• The Commissioner's letter also advocates for an amendment to the remedial standard in merger challenges before the Competition Tribunal. Currently, when the Tribunal determines that a merger has or is likely to substantially lessen or prevent competition, the remedy imposed is required to be the "least intrusive" remedy that "restore[s] competition to the point at which it can no longer be said to be substantially less than it was before the merger." The Commissioner's letter argues this standard should be amended so that any remedies granted by the Tribunal would be required to restore competition to the level that would have existed without the merger.

Foreign Investment Review Update

  • The Canadian government has issued new policy statements under the ICA regarding foreign investments in the interactive digital media (IDM) sector.
    • For the purpose of the new policies, "IDM" includes, but is not limited to, digital content and/or an environment in which users can actively participate or that facilitates collaborative participation among multiple users for the purposes of entertainment, information or education, and commonly delivered via the Internet, mobile networks, gaming consoles or media storage devices. Examples of activities that fall under the category of interactive digital media include, but are not limited to, video gaming (including PC gaming, console gaming, cloud gaming, mobile gaming) and technology platforms that can be used for entertaining, education, training, and e-commerce (including some mobile apps, virtual and/or extended reality devices).
    • "[R]ecognizing that hostile state-sponsored or influenced actors may seek to leverage foreign investments in the [IDM] sector to propagate disinformation or manipulate information in a manner that is injurious to Canada's national security," the Policy Statement on Foreign Investment Review in the IDM Sector prescribes that investments in the IDM sector by entities owned or influenced by foreign states, particularly states that engage in activities that may pose a risk to Canada's national security, will be subject to enhanced national security scrutiny.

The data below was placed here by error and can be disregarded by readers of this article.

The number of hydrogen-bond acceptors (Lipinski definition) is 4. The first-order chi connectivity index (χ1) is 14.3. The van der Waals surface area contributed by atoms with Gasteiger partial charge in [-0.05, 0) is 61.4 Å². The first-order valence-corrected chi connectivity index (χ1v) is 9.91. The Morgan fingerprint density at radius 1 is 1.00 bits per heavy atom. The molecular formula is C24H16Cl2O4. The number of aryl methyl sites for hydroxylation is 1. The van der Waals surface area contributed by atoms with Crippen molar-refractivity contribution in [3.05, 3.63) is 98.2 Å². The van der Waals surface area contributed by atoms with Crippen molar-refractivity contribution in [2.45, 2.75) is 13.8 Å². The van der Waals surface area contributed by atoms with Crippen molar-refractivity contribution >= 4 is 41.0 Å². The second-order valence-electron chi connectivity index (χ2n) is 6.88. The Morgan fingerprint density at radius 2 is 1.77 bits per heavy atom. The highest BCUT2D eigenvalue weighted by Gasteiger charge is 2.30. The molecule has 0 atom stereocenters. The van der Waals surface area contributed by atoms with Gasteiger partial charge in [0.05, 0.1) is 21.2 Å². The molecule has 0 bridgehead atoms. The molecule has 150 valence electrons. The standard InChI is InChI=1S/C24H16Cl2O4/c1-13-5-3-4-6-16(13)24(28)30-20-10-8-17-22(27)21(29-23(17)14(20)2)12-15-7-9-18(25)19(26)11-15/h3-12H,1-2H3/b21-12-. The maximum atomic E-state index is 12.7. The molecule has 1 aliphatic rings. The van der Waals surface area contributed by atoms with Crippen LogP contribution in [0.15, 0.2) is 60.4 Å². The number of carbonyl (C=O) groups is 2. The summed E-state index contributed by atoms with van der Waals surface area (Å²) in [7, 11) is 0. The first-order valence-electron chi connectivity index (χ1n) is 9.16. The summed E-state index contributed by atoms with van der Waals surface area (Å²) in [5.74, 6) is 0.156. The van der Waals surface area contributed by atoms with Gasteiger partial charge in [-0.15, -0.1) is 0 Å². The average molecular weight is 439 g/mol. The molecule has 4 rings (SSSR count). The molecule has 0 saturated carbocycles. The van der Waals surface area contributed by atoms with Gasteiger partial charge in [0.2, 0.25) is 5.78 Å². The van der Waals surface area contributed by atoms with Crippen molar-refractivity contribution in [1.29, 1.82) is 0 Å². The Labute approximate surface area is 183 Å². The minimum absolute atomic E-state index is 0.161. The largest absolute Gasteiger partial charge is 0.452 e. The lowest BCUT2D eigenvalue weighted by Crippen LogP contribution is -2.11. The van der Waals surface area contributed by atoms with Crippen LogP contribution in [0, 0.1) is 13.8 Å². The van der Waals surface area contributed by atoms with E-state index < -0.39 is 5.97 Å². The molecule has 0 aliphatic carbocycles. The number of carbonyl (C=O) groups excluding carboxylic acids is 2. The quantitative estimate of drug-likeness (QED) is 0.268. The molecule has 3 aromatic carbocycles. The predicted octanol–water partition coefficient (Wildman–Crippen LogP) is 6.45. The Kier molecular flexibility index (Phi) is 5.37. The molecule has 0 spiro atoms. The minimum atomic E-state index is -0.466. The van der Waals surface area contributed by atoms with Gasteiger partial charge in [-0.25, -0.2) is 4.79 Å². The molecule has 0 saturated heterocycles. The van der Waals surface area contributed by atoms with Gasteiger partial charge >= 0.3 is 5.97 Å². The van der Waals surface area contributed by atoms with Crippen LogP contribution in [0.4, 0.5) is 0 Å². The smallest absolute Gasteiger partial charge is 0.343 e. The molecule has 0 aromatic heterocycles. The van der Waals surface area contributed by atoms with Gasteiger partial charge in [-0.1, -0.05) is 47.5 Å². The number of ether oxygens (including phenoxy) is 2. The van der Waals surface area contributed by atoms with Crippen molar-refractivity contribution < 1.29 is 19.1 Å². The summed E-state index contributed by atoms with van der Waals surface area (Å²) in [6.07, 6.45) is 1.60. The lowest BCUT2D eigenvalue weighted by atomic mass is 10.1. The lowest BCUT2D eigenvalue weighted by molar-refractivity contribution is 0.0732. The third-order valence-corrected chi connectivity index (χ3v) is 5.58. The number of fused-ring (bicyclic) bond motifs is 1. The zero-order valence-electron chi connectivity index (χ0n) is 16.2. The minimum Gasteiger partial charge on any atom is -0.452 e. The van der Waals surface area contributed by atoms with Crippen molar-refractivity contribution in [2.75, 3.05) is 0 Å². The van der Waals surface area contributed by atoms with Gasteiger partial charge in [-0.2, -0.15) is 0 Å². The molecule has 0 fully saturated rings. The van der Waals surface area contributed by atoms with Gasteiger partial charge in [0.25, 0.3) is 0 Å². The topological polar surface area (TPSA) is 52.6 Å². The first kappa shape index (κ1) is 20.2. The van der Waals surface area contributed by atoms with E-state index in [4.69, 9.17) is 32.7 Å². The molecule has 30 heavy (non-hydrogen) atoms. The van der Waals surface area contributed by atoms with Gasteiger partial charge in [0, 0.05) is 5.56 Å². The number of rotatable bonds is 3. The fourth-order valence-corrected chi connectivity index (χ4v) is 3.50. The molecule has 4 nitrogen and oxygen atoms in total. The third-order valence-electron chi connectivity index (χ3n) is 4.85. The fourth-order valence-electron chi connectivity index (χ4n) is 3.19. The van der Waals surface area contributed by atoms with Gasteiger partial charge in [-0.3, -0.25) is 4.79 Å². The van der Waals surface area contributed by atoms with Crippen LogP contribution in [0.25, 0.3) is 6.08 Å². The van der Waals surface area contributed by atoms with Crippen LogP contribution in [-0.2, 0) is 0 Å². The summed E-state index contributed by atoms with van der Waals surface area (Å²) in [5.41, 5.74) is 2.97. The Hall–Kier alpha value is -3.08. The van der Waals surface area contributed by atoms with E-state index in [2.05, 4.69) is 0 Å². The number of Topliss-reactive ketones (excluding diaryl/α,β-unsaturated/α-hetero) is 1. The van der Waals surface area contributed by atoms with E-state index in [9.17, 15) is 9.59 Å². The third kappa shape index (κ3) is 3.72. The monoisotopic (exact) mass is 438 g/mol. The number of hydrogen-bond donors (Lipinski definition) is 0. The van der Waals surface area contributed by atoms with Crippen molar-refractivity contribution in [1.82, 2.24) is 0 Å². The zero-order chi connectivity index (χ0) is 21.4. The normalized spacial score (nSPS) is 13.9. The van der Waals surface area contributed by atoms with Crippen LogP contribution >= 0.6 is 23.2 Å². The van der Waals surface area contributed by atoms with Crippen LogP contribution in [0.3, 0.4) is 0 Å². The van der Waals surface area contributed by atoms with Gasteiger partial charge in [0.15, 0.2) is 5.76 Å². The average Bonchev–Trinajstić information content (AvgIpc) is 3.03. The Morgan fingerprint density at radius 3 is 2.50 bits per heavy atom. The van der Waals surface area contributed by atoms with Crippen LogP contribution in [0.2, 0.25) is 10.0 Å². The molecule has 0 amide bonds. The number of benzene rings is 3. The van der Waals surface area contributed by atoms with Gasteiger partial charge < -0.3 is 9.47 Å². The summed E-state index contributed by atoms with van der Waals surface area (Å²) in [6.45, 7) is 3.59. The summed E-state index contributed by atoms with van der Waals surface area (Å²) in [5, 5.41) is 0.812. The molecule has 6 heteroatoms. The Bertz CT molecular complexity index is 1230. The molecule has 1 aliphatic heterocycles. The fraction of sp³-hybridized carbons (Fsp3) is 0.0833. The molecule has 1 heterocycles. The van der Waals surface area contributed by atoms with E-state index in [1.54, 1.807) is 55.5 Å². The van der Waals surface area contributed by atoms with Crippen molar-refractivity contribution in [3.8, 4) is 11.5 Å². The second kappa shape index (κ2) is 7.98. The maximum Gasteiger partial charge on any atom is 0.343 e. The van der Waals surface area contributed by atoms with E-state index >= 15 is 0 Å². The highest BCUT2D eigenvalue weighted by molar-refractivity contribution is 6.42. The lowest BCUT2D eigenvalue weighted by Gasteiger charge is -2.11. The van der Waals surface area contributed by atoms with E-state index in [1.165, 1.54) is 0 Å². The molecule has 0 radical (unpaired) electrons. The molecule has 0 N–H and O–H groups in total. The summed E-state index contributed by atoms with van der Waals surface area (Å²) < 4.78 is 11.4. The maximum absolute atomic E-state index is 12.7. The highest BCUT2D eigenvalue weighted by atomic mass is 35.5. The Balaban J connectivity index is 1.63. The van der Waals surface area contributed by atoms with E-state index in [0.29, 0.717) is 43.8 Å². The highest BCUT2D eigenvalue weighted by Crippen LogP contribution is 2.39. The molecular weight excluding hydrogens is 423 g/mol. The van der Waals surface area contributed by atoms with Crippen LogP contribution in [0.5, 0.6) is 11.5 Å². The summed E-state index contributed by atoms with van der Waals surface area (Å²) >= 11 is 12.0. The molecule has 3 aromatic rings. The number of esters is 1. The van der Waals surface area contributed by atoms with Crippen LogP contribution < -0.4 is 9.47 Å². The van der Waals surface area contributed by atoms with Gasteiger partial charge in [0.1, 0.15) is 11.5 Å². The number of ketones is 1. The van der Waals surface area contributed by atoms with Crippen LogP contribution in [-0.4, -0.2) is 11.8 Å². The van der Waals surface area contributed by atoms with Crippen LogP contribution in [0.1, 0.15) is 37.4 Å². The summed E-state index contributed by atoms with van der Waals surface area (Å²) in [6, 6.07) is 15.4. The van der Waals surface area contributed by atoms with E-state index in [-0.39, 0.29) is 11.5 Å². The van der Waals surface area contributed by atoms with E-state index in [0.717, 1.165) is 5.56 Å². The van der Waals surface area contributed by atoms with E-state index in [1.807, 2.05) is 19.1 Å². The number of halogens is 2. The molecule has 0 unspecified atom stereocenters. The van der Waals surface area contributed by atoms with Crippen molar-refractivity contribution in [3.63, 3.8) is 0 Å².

• The Policy Statement on the benefit reviews of Foreign Investments in Cultural Businesses in the IDM Sector under the ICA prescribes that foreign investments in cultural businesses in Canada's IDM sector that own or create their own IP and which are subject to "net benefit" approval under the ICA, will likely be subject to stringent undertakings. Additionally, for foreign investments in the cultural IDM sector which include the creation and ownership of IP, the continued expression of Canadian voices and stories reflective of Canadian values will be of particular concern and may require additional undertakings, including commitments to ensure the creative independence of the Canadian business.

Back to Basics